“Sex and the City 3” opens with an over-the-credits montage in which each of the returning characters receives an invitation from Samantha Jones Public Relations, promoting an open-air event to raise money for Habitat for Humanity. Cut to the dawn of the event, with minions scurrying around putting the final touches on the reception, whose centerpiece is a pasteboard house. As our lead characters enter the scene, a gale-force wind begins to blow, sending hats and skirts, brochures and cocktails flying. The house teeters and crashes onto its side. The wind abates. Guests start flocking to the upended house and buzzing about what they see. Reveal a pair of stylish red shoes, with a pair of feet still in them. As the lead characters make their way to the scene, an off-screen voice shrieks, “WHO KILLED MY SISTER?!!” Reveal Serena Jones, Samantha’s never-before-mentioned sister, as the final credit rolls: AND INTRODUCING JEAN SMART AS SERENA JONES.

You’re welcome, Sex fans.

Saturday, December 21, 2019

The Final Word - 2019

Vincent Ingala
Twelve short months ago in Seal Beach, CA, I rang in the New Year at Spaghettini with my housemate Kurt Mossler and our host for the evening, saxophonist Vincent Ingala. Just before the show started, I won a Spaghettini hat. Just after the show ended, I ran into Vincent in the men’s room. A few months later, I ran into him again at Denver airport. Welcome to my magical life.

After rubbing elbows with Vincent Ingala – literally, because my hands were wet – I drove home to Murrieta and started packing up my house, my housemate, and my cats, to prepare for a contractor to come in and rip out the aging wall-to-wall carpets, replacing them with engineered wood. While we whiled away the hours at the local Extended Stay America, it rained buckets, driving the crew into the garage to cut the wood. Still, they managed to finish early and right on budget. And the transformation is breathtaking.

Barry Manilow
I celebrated by checking out Barry Manilow’s new residency at the Westgate in Las Vegas. Considering he is 76, I pretty much expected a swirl of dancers and pyrotechnics while he stood still, or worse, sat in a wheelchair. But it was a high-energy show that was heavy on hits and light on pyrotechnics. “Manilow” has been extended through 2020, so check it out if your travel plans include Las Vegas.

In June, I marched for the first time in the San Diego Pride Parade, in support of Pete Buttigieg’s presidential bid. 2020 may well turn out to be the most consequential election of our lives, and I’m not about to sit it out. To learn more, visit

I’ve spent most of the past year toiling away at my day job, conducting aerospace audits for DNV GL in various North American cities. This year I have been doing far more driving than flying, but given the state of traffic, I think I’d rather be on a plane. In October I finally got to conduct an audit in Germany, just outside of Frankfurt, which was an enjoyable challenge. I hung around for the weekend to practice my German and see what a well-run city with world-class public transportation looks like. I’ve also traveled to Montreal and Mexico, but mostly I’m confined to Southern California and Seattle.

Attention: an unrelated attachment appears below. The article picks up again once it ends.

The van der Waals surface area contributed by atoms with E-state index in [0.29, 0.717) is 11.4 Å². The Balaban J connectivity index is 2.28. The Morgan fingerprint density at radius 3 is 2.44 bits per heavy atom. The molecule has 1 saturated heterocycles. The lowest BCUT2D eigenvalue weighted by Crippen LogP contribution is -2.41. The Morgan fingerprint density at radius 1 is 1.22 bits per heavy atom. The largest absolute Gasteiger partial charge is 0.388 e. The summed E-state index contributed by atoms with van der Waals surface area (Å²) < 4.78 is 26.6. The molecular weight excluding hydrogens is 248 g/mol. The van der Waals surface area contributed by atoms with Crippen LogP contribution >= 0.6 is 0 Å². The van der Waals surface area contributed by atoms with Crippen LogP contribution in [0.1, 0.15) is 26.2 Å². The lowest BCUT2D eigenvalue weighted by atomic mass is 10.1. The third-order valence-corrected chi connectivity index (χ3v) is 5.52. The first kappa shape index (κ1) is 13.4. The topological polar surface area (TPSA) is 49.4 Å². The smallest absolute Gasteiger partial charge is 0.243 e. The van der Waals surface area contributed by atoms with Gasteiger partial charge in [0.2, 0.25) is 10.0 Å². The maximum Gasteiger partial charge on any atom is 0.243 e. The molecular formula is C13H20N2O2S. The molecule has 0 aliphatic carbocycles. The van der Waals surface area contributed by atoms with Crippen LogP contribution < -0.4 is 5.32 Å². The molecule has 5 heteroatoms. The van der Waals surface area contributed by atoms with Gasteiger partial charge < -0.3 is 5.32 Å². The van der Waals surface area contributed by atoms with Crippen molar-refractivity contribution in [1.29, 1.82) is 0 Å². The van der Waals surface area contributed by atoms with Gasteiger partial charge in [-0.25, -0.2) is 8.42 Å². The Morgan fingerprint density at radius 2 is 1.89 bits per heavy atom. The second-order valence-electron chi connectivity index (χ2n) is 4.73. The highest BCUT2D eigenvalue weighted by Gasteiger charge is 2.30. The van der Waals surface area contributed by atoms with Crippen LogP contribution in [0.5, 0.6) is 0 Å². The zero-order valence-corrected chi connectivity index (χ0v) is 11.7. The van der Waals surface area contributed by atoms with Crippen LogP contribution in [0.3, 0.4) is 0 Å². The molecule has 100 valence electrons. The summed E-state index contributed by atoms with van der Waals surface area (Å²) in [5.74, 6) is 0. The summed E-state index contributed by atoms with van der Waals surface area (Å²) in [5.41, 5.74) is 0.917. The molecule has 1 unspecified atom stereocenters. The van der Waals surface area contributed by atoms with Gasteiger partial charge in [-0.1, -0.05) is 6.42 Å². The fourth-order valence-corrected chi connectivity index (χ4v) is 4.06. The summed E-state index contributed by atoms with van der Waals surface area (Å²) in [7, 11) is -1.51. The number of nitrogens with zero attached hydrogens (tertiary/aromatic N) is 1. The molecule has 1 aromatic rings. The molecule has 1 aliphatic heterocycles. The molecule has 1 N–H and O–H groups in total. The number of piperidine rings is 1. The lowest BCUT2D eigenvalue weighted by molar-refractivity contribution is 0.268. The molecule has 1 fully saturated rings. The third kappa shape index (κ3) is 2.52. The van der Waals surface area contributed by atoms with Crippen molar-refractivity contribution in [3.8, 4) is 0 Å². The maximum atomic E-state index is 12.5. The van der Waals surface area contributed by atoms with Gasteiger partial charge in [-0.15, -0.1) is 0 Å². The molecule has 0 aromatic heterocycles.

Jayson Comics #7
One of my Seattle-based clients offered me a job as a Quality Engineer; but after eight months of foot-dragging and heralding each new hurdle as the “final step” in the process, they finally made an offer that wasn’t very good, didn’t present a clear path to management, and would have required me to move. So I turned it down and resolved instead to honor my current commitments through mid-year, then rededicate myself to my languishing creative endeavors. I’ve got two new graphic novels in the hopper, and many more projects I’m itching to start.

Despite my workload, I did manage to publish a new issue of Jayson Comics this year, which I debuted at San Diego Comic-Con in July. In Jayson Comics #7, a new lead story sets the stage for the return of Ed Rosenblatt, ex-lover of both Jayson and Arena, followed by a retrospective of pivotal Jayson stories that feature the series’ most notorious heartbreaker. Blessed with brains, beauty, and charisma, Ed adapts easily to whatever situation he finds himself in – prompting the eternal question, “Who is Ed Rosenblatt?” Jayson Comics are available for digital download and print-on-demand at IndyPlanet:

I also made appearances at Seattle’s Emerald City Comicon; Anaheim’s WonderCon; Santa Monica’s Hi De Ho Comics for PrideCon; New York’s Queers & Comics Conference, where I moderated an SRO panel on Serialized Comics; and New York Comic Con, where I also attended a performance of Aaron Sorkin’s “To Kill a Mockingbird” with old friend Giulia Hamacher, and finally got an answer from Archie Comics regarding last year’s pitch for the miniseries “Kevin in the Army” – they turned it down. But I will keep on pitching them until the right project lands.

The Murrieta Fire
Back home in Murrieta, we’ve been having our share of natural disasters. In January, flash flooding led to mandatory evacuations just to our north. In July, two earthquakes hit close to home. In September, the Murrieta wildfire prompted another mandatory evacuation; the air was thick with smoke for days. Yet somehow we carry on. 

Now, after too many nights spent in hotels and too many weekends spent writing audit reports, I plan to hole up for the holidays and rest up for the year ahead. Mark my words, 2020’s gonna be a doozy.

Sunday, November 10, 2019

Ed Rosenblatt Returns to Jayson